Herbal Supplements
Tea Tree Oil - Antiseptic Remedy
 
Biological Description
 
Tea tree name is associated with the oil of Melaleuca alternifolia shrub belonging to Myrtaceae family. This family of plants includes a variety of "aromatic members", Eucalyptus being one of them. The bushy Melaleuca evergreen shrub grows up to 6 meter tall, has a papery bark, and leaves with the citrus scent. The hermaphrodite white flowers bloom in summer and spring; they look like the snow on the green background of the foliage and that is where the second name of the plant - snow-in-summer - comes from. The value of the tree is in the oil extracted from its aromatic leaves. It has antiseptic and deodorant properties and is often found in a variety of medicinal preparations and commercial self-care and house products.
 
"Tea tree" is the name commonly attributed to Liptospermums, another representatives of Myrtaceae family. But it's for unknown reasons that the oil of Malaleuca alternifolia has aqcuired the "tea tree" title.
 
Growing
 
Melaleuca alternifolia is not too "picky" as for the soil conditions. The plant grows well in most fertile ground types with average drainage. Being shade tolerant, tea tree still shows better results when exposed to full sun. The plant is propagated from both cuttings and seeds, the latter taking 12 months to develop from woody capsules and persisting for 3 years.
 
Parts Used
 
Wood of the tree is valued for its practical quality - it is resistant to humid conditions and can serve as a good building material. The leaves are used for essential oil distillation. Its germicidal properties have been for long known as effective for a variety of infections and bacteria.
 
Market
 
Melaleuca alternifolia oil is widely used in aromatherapy, as well as a component in anti-fungal and antiseptic applications. Its antibacterial properties make it a popular ingredient in shampoos, soaps, skin care products, mouth washes, toothpastes and ointments.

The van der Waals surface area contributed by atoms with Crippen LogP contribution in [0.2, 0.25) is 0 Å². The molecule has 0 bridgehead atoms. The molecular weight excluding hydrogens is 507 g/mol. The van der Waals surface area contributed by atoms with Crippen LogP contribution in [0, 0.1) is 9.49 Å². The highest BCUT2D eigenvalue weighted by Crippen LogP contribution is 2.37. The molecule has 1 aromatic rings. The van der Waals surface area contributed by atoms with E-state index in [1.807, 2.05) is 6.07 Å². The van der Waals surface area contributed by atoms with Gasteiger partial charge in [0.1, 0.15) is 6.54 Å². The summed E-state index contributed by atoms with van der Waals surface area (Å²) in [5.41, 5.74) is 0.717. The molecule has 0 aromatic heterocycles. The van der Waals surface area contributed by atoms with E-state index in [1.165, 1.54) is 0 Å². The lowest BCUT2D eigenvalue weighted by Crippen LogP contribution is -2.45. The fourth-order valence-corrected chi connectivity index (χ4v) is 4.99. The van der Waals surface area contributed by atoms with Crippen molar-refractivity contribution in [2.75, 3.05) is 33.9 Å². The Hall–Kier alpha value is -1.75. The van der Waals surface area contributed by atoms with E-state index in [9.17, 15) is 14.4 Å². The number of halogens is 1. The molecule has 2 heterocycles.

Action
 
The most important property of the tea tree oil is its effectiveness against bacteria and germs. This property is attributed to the terpinen-4-ol chemical in its content (40%). Cineol is the second in the volume (5%) and acts as an irritant. Tea tree oil acts as expectorant, diaphoretic, antibacterial and antiseptic. Its aromatherapeutic properties contribute to its general tonic attributes. 
 
Health Benefits
 
In 1922 the scientific evidence proved the anti-fungal and anti-bacterial actions of tea tree oil when it was distilled and described by Arthur Penfold. Although, long before that, the native inhabitants of Australia (where the Melaleuca originated from) used the oil from the leaves as a remedy added to bathes and topical applications.
 
Today the tea tree oil helps protect skin from invading germs and harmful bacteria, treats infections and cuts, leg ulcers and ringworm. It is recommended in cases where the use of antibiotics for killing the infection can be avoided.
 
Dentists suggest tea tree oil preparations for gingivitis, dental plaque, dental cavities and mouth infections, both for prevention and treating. Several drops of the oil in the glass of salty warm water is used for these purposes.
 
When inhaled, Melaleuca oil acts as an effective expectorant - it soothes the throat, fights chest infection, stops coughing by clearing up the air passages from the mucous, and treats stuffy nose.
 
Skin creams with the plant oil in them are suggested for application when there's pimples or acne problem. The essential is also helpful for skin boils, insect bites, bruises, and scratches.
 
Studies has shown positive results for tea tree oil being effective against fungal infections (seborrhea, dandruf), E coli bacteria (causing digestive disorders), and bacteria provoking gynecological infections. 
 
 
 
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